Thursday, April 29, 2010
Gérard Collomb, Socialist baron and mayor of Lyon, sees himself as part of a "social-reformist" bloc within the PS, in which he is joined by Manuel Valls and François Rebsamen. The opposition is what he describes as an "infernal alliance" between Martine Aubry on the one hand and Laurent Fabius and Henri Emmanuelli on the other.
Lending money to Greece to stem the present crisis and save the euro is a matter of intense controversy in Germany. Nothing of the kind in France. The Socialists approved the necessary budget measure with nary a murmur. Why such calm? Well, for one thing, there is no impending election in France, as there is in Germany. But I suspect that the real reason is that French populists and sovereignists of the Right and Left are keeping their powder dry. The debt crisis will get worse before it gets better, and the costs to French taxpayers will be a juicy issue for the 2012 elections. In the meantime, the Socialists are probably better informed than the populists about the magnitude of French bank exposure to Greek, Portuguese, and Spanish debt. Default would hit French banks, and a direct hit on voters' bank accounts would be an even more serious political bombshell than the costs of a bailout.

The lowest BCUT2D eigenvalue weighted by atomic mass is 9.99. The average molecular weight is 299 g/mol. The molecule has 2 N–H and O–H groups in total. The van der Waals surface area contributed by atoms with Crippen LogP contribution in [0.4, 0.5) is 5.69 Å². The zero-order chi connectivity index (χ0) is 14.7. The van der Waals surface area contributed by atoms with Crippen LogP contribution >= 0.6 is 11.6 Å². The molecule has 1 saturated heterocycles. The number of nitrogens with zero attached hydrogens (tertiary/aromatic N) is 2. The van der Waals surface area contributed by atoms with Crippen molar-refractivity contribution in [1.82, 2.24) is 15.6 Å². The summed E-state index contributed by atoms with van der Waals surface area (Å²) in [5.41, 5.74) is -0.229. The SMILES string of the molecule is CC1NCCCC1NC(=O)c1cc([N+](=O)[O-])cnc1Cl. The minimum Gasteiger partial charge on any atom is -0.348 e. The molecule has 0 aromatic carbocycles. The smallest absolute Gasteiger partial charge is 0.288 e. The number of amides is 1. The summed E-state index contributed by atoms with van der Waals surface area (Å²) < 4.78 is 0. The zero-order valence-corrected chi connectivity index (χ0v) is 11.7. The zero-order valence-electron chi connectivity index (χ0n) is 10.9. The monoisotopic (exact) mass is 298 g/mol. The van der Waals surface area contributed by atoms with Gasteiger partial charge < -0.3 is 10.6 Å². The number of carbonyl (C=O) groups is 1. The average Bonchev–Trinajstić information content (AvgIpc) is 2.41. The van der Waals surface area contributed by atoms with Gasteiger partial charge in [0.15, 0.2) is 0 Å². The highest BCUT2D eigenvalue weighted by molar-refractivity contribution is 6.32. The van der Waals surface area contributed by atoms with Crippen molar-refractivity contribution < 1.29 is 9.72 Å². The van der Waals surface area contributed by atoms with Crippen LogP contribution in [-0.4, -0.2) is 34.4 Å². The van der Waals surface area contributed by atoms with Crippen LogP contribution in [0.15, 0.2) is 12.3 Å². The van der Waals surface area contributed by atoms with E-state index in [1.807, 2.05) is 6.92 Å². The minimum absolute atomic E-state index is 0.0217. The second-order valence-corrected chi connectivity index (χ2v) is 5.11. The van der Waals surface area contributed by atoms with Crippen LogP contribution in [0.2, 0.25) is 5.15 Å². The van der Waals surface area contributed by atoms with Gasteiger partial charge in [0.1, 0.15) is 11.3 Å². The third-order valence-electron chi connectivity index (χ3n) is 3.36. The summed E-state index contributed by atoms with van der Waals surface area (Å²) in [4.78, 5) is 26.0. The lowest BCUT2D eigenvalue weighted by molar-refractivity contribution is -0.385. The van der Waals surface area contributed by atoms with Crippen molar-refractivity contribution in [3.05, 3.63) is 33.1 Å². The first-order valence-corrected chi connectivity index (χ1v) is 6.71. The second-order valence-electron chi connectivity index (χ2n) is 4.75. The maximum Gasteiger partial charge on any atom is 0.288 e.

Laura Bush tells all: the American delegation to the G8 was poisoned, she thinks, and George W. was so sick that he didn't rise from his bread to greet Sarkozy. Interesting that no word of that encounter leaked from the French side.